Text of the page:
Aahh – Professor Thompson lets the cat out of the bag. This hugely risky ‘war bet’ – i.e. that our complex societies can be increasingly run on Green Tech, rather than ‘19th Century natural resources’ – is a gamble, brought on, Thompson suggests, “by an underlying mood of existential dread, a nagging suspicion that our civilisation may destroy itself, as so many others have done in the past”. (Hence the impulse to reassert domination – even at the price of accelerating a possible western self-suicide).

Her point is that the general cultural zeitgeist is trending towards the hopeless and nihilistic. Yes – but who was responsible for the West needing to place this bet for its future on technology over energy? Europe had a cheap, reliable supply of energy until it threw in its hand with the U.S. and European neo-cons’ plans.

The western ‘golden age’ was tied to zero interest rates and zero inflation. There were decades of near zero inflation precisely because of cheap manufactures coming from China and cheap energy from Russia. Now the West faces the demon of inflation and higher interest rates ravaging its financial system. It was its choice.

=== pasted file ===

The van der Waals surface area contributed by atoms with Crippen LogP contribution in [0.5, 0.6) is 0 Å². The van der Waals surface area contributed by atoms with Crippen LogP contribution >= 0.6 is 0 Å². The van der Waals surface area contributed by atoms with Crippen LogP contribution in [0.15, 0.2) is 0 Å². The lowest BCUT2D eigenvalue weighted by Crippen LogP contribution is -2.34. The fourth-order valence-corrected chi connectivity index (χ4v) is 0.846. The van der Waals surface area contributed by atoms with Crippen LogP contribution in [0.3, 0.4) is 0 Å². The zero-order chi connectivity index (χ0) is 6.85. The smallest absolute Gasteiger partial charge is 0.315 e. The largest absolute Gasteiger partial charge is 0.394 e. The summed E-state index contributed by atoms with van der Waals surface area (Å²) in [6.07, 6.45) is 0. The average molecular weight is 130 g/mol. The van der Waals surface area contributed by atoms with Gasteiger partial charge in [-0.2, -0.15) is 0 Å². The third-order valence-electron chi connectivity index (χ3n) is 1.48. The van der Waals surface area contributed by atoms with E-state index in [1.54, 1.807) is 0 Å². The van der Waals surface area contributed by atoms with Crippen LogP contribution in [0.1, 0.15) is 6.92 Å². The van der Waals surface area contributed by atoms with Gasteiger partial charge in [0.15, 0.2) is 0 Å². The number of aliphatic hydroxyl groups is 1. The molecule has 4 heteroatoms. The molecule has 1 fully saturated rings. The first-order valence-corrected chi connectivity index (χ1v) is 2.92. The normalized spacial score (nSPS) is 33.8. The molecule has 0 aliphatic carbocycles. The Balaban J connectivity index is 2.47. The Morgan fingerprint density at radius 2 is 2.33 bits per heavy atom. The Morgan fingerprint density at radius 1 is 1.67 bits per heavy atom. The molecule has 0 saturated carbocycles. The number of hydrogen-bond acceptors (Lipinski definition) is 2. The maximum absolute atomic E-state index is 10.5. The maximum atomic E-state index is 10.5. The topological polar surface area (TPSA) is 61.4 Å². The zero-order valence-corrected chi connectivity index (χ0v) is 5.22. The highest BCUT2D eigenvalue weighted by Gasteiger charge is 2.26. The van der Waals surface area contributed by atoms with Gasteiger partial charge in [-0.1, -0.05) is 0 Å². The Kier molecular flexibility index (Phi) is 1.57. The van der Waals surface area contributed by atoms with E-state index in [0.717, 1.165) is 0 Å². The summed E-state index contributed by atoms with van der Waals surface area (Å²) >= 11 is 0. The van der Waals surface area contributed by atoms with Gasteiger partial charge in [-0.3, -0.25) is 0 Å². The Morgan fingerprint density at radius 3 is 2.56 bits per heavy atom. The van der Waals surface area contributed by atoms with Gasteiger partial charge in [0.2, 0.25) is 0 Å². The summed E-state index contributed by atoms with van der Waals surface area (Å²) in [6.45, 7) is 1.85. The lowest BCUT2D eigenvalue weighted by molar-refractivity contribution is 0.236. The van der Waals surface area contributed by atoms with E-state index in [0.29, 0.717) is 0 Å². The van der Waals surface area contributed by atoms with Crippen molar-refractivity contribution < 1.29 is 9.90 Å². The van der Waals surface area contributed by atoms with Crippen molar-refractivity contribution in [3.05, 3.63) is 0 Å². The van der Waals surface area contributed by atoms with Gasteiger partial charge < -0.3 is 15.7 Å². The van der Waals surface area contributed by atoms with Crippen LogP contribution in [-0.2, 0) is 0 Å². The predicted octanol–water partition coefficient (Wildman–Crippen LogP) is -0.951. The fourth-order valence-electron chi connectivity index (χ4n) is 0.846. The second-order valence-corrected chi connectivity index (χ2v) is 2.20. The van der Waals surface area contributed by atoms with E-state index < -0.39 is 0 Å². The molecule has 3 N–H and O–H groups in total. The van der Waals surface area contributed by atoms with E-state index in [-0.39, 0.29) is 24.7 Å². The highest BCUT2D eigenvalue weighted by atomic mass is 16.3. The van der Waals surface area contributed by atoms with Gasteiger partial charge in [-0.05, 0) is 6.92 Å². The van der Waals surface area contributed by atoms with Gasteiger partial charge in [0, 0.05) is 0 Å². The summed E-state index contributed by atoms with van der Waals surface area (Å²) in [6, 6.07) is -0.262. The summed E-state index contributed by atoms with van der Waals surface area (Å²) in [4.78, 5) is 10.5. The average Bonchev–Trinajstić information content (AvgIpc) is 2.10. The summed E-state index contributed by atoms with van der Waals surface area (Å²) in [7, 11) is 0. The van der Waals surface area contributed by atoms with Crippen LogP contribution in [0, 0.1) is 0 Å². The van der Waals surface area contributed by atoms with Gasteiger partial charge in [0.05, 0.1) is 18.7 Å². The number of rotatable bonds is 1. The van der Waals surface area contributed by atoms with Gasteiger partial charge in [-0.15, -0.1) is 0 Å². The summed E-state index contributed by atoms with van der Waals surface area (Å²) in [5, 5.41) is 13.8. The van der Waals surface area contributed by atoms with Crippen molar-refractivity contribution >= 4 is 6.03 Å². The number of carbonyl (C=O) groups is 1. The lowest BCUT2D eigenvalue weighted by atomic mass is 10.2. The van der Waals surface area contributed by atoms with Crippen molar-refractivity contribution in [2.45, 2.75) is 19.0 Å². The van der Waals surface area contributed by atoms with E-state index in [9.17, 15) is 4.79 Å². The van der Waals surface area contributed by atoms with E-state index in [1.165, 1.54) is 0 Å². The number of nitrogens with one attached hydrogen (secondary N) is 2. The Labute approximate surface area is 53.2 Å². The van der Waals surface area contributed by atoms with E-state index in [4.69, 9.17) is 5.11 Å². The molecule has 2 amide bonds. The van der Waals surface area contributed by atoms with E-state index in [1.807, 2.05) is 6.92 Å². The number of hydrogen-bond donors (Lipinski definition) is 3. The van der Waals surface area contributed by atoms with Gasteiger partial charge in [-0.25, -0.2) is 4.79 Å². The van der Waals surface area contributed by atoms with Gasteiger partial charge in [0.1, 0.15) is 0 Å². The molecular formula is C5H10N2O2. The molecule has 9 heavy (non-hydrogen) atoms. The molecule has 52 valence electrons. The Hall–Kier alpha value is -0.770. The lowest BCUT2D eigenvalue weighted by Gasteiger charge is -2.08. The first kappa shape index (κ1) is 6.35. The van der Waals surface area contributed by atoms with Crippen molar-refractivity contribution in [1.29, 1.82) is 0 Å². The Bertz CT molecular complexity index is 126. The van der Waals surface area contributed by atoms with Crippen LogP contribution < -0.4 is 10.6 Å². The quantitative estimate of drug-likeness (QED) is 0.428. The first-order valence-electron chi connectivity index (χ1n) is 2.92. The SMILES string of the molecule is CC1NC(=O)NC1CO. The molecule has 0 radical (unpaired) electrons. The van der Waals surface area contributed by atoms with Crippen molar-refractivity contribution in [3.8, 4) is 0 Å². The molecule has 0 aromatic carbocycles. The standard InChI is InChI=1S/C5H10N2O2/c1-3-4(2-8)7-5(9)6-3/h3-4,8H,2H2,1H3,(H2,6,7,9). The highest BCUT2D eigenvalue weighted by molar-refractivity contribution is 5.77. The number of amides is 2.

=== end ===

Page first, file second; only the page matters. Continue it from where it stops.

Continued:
Oh yes; the ‘narrative’, as Robert Kaplan explains, is that “fate is ultimately in the hands of human agency. But human agency need not have positive outcomes. Individuals such as Putin and Xi are human agents, who have caused a vast and bloody war in Ukraine – and are driving Asia toward a high-end military conflict over Taiwan”. Oh – so Ukraine and Taiwan have nothing to do with the neo-con project to extend U.S. hegemony into a new era?

Unable to address issues honestly, this collective of western intellectuals base the justification for a future China war on the premise that Putin, without due cause, simply chose to invade Ukraine on 24 February 2022, and that Xi is guilty of the intent to invade Taiwan – for which the West must properly respond by ‘maximally’ stockpiling weapons in Taiwan.

This justification is as mendacious as was the justification for the Iraq War.

Preparations for this war are ramping: More weapons in Taiwan; U.S. Special Forces conducting exercises for their infiltration into Taiwan in wake of any Chinese take-over (presumably to launch a guerrilla insurgency). And as Andrew Korybko relates, the U.S. is rounding up allies in the Asia Pacific: South Korea has authorised nuclear armed U.S. submarines to dock at its ports;AUKUS is being strengthened; Japan is unofficially aboard; and Indonesia and the Philippines are under U.S. pressure to do their part.